At a June hearing, Woodlock expressed concern that prosecutors had not taken into account allegations that McLaughlin obstructed investigations into his wrongdoing or the fraud he allegedly committed by collecting more than $500,000 in salary that he failed to report to state and federal regulators.
On Wednesday, former Chelsea Housing Authority accountant James McNichols detailed efforts by McLaughlin, whom he once viewed as a father figure, to cover up what he had done by instructing McNichols to destroy all of McLaughlin’s time cards in the housing authority’s files.
McNichols testified that when they both learned in November 2011 that a state investigation had been launched in the wake of several Globe reports detailing McLaughlin’s alleged wrongdoing, the two men exchanged solemn pledges.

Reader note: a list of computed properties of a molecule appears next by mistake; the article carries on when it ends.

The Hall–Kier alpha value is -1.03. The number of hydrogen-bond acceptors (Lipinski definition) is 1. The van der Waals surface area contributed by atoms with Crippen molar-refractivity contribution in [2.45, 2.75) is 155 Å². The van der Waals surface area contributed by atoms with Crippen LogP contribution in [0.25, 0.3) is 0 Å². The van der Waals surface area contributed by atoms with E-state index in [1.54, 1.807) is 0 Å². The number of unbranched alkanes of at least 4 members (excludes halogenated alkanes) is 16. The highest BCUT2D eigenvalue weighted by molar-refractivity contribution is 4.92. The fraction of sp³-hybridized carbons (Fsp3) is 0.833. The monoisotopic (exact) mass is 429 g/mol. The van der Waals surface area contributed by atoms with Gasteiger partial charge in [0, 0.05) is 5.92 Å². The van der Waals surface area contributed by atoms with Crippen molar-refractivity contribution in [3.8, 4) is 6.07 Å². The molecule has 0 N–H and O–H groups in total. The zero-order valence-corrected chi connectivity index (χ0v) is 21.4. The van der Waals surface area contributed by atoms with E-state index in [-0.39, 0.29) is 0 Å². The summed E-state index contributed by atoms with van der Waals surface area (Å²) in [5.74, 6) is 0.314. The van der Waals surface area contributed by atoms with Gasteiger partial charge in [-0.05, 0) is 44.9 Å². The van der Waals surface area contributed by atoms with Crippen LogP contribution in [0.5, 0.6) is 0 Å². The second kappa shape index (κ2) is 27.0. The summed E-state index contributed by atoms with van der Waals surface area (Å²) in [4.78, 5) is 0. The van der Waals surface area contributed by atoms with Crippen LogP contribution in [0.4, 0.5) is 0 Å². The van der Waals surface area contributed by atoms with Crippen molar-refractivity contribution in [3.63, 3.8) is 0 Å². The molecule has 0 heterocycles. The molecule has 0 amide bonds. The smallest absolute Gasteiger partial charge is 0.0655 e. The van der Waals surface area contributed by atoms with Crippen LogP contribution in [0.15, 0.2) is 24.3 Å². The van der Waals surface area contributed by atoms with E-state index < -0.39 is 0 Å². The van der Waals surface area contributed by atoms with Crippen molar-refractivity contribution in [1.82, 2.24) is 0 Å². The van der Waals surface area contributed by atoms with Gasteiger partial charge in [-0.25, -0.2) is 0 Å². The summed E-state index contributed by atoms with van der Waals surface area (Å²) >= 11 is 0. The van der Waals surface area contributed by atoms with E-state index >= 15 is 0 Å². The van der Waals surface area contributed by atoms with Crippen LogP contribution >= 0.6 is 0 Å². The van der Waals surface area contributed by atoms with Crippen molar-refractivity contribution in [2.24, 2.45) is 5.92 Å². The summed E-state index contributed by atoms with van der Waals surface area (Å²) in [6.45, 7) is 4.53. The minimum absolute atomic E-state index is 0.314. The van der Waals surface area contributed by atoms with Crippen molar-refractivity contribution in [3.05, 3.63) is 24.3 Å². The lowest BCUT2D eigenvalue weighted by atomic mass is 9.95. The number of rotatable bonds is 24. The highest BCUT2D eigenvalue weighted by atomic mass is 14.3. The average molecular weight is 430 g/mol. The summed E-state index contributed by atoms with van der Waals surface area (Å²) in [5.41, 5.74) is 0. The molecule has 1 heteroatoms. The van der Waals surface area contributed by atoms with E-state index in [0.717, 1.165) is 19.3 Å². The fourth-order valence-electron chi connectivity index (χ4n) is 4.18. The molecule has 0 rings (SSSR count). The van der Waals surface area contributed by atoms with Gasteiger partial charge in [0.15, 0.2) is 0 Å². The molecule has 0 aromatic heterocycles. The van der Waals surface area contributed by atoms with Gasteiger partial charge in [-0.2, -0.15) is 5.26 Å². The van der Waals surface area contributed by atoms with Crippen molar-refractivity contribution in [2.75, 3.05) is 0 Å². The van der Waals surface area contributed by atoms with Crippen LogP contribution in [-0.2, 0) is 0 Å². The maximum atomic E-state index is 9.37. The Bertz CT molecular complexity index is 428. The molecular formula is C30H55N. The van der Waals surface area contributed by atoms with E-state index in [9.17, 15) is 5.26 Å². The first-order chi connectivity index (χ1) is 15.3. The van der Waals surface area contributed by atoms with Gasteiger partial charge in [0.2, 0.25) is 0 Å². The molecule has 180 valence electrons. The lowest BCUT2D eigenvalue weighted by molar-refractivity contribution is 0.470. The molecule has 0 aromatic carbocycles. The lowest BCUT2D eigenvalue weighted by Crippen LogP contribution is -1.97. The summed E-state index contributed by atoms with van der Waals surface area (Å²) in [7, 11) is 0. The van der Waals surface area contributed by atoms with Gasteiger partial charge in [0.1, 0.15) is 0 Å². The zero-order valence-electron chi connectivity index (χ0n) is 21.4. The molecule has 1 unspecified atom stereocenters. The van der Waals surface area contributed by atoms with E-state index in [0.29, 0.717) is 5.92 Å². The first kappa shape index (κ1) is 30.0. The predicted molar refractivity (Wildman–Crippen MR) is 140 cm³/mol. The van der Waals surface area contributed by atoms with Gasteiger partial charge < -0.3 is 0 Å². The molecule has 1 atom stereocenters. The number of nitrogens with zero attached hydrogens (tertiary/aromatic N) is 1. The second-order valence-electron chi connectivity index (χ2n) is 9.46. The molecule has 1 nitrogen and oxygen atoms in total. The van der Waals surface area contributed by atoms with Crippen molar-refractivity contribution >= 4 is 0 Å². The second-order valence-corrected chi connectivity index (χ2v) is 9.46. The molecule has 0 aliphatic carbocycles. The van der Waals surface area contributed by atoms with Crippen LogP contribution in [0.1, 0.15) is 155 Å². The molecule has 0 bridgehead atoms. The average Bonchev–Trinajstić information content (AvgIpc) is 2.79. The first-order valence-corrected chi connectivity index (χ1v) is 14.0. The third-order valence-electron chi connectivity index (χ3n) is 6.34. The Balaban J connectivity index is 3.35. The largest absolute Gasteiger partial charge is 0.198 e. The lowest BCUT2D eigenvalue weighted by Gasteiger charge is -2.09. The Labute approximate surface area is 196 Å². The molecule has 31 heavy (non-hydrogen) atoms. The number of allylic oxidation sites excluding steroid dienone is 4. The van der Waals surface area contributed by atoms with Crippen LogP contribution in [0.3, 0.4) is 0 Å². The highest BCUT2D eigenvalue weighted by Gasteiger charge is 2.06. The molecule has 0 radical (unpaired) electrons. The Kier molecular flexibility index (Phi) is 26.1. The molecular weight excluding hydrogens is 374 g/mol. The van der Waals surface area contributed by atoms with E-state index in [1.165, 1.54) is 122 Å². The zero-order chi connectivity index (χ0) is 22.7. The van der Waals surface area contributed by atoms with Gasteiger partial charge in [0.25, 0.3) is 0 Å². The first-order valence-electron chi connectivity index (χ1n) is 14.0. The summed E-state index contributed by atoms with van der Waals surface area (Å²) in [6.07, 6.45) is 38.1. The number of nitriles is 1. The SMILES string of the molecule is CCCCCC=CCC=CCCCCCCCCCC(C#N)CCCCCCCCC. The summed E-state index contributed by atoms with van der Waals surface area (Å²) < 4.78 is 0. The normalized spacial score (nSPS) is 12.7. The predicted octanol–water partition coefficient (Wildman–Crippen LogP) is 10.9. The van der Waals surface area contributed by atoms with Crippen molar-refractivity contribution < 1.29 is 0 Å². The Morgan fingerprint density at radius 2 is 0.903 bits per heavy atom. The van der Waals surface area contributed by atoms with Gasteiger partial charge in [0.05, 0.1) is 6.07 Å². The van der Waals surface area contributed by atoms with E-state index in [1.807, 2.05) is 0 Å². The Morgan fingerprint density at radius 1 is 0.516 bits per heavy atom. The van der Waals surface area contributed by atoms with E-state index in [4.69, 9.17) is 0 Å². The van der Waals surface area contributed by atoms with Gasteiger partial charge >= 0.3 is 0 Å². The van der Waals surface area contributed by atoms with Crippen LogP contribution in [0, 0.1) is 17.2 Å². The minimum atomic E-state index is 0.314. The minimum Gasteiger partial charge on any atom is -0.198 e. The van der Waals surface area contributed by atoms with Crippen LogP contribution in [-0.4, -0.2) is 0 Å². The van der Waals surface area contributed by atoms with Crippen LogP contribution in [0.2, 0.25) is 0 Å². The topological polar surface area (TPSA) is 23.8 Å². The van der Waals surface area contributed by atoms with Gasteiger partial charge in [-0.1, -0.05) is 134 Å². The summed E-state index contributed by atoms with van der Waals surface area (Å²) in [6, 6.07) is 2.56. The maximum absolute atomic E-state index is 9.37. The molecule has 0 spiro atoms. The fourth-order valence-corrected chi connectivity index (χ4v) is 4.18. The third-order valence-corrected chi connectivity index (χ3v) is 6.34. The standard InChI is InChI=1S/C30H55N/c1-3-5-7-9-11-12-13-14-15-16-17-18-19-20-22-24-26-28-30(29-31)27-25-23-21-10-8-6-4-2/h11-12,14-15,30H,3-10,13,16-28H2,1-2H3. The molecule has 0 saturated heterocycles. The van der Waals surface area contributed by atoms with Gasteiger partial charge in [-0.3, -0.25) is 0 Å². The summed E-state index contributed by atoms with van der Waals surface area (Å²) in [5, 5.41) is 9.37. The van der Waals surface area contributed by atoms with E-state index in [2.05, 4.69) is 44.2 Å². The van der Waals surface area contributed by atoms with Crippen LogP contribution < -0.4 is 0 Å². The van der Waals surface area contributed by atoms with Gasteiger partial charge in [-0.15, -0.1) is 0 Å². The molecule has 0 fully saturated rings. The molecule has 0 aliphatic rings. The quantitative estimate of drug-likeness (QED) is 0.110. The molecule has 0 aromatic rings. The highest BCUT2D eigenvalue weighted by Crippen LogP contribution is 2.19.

“He said he would never roll on me, and I said I swore on my father’s grave that I would never roll on him,” McNichols testified.
McNichols and McLaughlin, sitting less than 10 feet apart during the testimony, avoided making eye contact.
After McLaughlin agreed to plead guilty without telling McNichols, the former senior accountant concluded that he had been deceived and that his relationship with McLaughlin was a case of “misplaced loyalty.”
McNichols also testified that he was afraid of McLaughlin. “Mike wasn’t a guy to say no to,” he testified. “I didn’t want to make him angry.”
During his tenure at the authority, McLaughlin preached a philosophy of “you don’t trust anyone who is not one of us,” McNichols said.
Also testifying Wednesday was Francis Stewart, an electrician who works at the Lowell Housing Authority.
Stewart testified that McLaughlin called him in 2009, asking him to donate to the campaign of then lieutenant governor Timothy P. Murray. Two years later, said Stewart, McLaughlin called him and urged him to lie about who asked for the donations if he was ever questioned by investigators.